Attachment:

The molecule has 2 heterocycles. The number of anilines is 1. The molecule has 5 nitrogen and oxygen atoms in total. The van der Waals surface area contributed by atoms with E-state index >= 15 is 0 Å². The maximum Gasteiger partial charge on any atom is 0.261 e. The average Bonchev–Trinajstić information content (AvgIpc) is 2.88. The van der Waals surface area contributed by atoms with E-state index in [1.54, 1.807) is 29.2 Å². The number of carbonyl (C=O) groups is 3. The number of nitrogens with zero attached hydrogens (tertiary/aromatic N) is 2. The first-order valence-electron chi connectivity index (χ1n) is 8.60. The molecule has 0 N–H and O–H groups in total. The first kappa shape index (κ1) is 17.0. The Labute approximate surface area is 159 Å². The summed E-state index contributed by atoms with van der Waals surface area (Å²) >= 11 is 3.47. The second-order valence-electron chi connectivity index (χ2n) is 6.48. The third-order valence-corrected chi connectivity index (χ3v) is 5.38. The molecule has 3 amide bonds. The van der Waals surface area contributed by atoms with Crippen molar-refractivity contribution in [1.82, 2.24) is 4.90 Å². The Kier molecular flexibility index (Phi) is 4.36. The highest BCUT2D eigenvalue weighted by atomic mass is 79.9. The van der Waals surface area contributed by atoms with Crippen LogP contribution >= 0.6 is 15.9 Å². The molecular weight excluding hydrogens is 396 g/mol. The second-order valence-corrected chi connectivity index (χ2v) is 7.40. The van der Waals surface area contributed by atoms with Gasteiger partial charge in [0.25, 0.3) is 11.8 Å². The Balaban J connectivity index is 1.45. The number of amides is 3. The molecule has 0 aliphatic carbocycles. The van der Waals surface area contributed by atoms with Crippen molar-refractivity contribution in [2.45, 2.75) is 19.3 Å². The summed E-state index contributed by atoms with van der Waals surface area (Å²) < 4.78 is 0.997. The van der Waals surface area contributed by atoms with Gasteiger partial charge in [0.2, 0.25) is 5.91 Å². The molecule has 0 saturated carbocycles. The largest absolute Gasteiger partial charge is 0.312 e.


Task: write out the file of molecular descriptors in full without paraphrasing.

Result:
The molecule has 2 heterocycles. The number of anilines is 1. The molecule has 5 nitrogen and oxygen atoms in total. The van der Waals surface area contributed by atoms with E-state index >= 15 is 0 Å². The maximum Gasteiger partial charge on any atom is 0.261 e. The average Bonchev–Trinajstić information content (AvgIpc) is 2.88. The van der Waals surface area contributed by atoms with E-state index in [1.54, 1.807) is 29.2 Å². The number of carbonyl (C=O) groups is 3. The number of nitrogens with zero attached hydrogens (tertiary/aromatic N) is 2. The first-order valence-electron chi connectivity index (χ1n) is 8.60. The molecule has 0 N–H and O–H groups in total. The first kappa shape index (κ1) is 17.0. The Labute approximate surface area is 159 Å². The summed E-state index contributed by atoms with van der Waals surface area (Å²) >= 11 is 3.47. The second-order valence-electron chi connectivity index (χ2n) is 6.48. The third-order valence-corrected chi connectivity index (χ3v) is 5.38. The molecule has 3 amide bonds. The van der Waals surface area contributed by atoms with Crippen molar-refractivity contribution in [1.82, 2.24) is 4.90 Å². The Kier molecular flexibility index (Phi) is 4.36. The highest BCUT2D eigenvalue weighted by atomic mass is 79.9. The van der Waals surface area contributed by atoms with Crippen LogP contribution >= 0.6 is 15.9 Å². The molecular weight excluding hydrogens is 396 g/mol. The second-order valence-corrected chi connectivity index (χ2v) is 7.40. The van der Waals surface area contributed by atoms with Gasteiger partial charge in [0.25, 0.3) is 11.8 Å². The Balaban J connectivity index is 1.45. The number of amides is 3. The molecule has 0 aliphatic carbocycles. The van der Waals surface area contributed by atoms with Crippen molar-refractivity contribution in [2.45, 2.75) is 19.3 Å². The summed E-state index contributed by atoms with van der Waals surface area (Å²) < 4.78 is 0.997. The van der Waals surface area contributed by atoms with Gasteiger partial charge in [0.2, 0.25) is 5.91 Å². The molecule has 0 saturated carbocycles. The largest absolute Gasteiger partial charge is 0.312 e.